Her final two years of primary school have been amazing. She has been at a primary school that has adopted NZSL as the alternate langauge for the years 5-8 students. This has created an environment where sign language is a language seen throughout the school not ‘just for the deaf student ‘.

The notion of inclusion has been made more of a reality via the provision of a professional educational interpreter. This has enabled Zoe to relax and learn alongside her hearing peers. And with the peers also having the opportunity to acquire NZSL, it has enabled Zoe to develop real friendships.

In our home we want to raise our children to know that they can do what ever they put their minds to, and to instill in them a sense of confidence and pride in their bilingual/bicultural identities. Oliver and I work hard to ensure that both children have access to NZSL and English. Within our bilingual/bimodal house there are a number of things that we do that I believe brings us closer as a family unit and adds more clarity to our communication.

For example:
Signing at the dinner table- when seated around the table for dinner, NZSL is the language for conversations. This is because it is accessible to all of us and ensures that no-one is left out.
For families who are starting to develop NZSL in the home, this can be a great way of developing confidence and practice in the language. The conversation is often predictable and provides a safe setting for the family to all give it a go.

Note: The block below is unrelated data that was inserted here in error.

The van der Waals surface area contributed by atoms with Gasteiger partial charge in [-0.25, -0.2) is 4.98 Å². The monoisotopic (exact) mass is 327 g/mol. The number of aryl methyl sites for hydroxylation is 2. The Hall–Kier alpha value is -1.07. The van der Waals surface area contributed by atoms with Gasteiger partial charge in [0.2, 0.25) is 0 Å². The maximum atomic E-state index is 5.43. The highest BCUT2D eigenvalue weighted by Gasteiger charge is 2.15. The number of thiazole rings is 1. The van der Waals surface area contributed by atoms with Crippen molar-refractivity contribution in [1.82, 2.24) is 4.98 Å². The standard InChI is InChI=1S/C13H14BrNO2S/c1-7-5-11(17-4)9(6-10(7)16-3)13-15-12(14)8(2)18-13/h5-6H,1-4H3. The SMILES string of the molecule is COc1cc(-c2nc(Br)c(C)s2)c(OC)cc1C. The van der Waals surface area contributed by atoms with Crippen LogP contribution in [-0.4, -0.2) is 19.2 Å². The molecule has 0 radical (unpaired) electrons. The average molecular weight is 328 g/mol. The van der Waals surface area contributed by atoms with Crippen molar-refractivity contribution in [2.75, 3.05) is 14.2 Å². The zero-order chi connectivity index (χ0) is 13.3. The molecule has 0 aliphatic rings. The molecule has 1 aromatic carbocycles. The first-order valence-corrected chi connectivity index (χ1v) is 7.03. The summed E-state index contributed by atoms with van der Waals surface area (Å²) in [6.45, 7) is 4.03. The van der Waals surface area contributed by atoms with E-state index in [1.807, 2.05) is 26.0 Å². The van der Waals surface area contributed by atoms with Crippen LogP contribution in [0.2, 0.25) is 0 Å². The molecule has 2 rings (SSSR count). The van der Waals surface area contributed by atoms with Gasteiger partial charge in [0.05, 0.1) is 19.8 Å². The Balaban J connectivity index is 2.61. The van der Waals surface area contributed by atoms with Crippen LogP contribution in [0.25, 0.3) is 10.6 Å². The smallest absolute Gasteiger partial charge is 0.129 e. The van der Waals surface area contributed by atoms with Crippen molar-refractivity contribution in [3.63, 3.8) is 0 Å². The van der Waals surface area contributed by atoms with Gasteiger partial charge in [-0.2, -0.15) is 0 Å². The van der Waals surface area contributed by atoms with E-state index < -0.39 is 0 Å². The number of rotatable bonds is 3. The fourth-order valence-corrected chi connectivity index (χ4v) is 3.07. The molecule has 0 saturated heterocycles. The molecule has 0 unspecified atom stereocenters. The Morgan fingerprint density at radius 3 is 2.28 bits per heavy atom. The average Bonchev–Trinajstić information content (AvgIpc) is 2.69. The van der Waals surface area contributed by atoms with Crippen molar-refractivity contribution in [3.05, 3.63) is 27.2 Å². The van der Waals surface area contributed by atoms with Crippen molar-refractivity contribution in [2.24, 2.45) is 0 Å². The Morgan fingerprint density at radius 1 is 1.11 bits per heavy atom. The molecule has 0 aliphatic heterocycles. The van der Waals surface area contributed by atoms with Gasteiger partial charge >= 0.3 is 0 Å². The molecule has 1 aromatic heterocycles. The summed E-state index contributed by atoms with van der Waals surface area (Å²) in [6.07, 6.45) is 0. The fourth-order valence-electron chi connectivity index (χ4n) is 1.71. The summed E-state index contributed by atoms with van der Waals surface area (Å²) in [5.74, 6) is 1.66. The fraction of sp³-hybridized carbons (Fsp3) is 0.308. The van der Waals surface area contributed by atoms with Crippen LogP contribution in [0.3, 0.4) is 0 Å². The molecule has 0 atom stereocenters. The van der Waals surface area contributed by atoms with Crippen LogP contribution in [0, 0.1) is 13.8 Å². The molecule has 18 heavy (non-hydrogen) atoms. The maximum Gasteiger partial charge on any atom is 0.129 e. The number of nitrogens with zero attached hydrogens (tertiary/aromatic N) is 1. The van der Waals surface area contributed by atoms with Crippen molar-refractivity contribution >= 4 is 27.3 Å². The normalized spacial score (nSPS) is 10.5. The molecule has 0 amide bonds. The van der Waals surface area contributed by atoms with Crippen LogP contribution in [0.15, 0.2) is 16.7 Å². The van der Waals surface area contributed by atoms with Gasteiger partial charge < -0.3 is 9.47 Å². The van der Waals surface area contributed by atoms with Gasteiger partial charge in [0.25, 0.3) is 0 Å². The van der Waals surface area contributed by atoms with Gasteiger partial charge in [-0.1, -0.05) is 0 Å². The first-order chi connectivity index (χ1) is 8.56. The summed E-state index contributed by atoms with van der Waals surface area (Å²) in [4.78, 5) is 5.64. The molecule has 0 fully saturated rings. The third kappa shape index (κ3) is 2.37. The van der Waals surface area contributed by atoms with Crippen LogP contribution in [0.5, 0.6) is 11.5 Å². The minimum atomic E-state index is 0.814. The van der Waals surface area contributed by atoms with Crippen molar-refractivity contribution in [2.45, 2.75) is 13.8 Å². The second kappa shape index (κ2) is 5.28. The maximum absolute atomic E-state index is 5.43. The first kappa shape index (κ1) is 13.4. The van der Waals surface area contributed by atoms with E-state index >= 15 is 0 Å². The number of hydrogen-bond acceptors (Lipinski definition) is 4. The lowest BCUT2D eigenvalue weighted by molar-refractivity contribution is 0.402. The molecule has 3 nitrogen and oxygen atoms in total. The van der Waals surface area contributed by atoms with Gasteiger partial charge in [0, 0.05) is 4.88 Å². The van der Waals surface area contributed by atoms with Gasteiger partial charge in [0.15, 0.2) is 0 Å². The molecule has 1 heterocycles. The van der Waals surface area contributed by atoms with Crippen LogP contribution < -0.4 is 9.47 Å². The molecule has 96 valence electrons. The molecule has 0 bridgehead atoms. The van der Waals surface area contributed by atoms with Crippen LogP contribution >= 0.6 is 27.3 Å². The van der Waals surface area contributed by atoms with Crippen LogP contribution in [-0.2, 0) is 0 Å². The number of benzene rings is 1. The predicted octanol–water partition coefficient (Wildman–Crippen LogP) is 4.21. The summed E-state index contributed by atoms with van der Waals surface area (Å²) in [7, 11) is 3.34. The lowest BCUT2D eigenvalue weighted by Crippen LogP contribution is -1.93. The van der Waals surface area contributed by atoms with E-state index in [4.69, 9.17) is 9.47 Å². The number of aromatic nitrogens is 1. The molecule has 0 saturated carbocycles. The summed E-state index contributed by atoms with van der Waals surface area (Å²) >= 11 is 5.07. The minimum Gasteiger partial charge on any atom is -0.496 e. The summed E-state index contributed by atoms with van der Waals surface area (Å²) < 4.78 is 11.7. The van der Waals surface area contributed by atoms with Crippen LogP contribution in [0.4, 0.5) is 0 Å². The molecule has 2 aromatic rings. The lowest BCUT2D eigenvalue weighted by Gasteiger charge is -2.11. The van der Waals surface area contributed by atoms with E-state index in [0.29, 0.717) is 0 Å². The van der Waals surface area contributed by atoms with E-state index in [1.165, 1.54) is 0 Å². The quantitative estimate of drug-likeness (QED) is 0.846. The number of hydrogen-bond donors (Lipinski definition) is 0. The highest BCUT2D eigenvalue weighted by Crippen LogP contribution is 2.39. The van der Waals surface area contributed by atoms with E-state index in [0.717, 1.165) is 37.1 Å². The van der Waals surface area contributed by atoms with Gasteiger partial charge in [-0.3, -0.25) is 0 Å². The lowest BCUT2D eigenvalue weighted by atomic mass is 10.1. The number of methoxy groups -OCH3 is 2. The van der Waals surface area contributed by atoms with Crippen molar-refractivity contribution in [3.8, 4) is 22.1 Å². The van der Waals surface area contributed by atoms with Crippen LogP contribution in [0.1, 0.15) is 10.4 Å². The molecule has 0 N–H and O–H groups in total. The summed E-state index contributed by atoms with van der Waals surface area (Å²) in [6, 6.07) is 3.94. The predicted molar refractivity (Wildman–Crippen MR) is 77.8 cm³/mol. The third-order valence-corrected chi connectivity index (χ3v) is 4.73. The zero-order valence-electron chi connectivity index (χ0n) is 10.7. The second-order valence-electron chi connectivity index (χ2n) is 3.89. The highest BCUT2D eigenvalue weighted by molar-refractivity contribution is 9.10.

Storytime in sign- bedtime stories were always signed to Zoe. For Elijah he would choose particular stories to be read in spoken English and others he preferred to have signed to him. Again for a family starting out with developing NZSL, learning a particular story, rhyme or song, can be another way of developing confidence in the language and bonding with your children.

Signing around the child – I believe it is important that deaf children see conversations around them and that they are aware that there are many users of NZSL – both Deaf and hearing. It is important that parents take time daily to have conversations in sign language, not necassarily with the deaf child, but with hearing children and each other. This provides the deaf child the opportunity to ‘over hear’, ask questions and learn about the world around them. In the same way that hearing children pick up information incidently from conversations around them.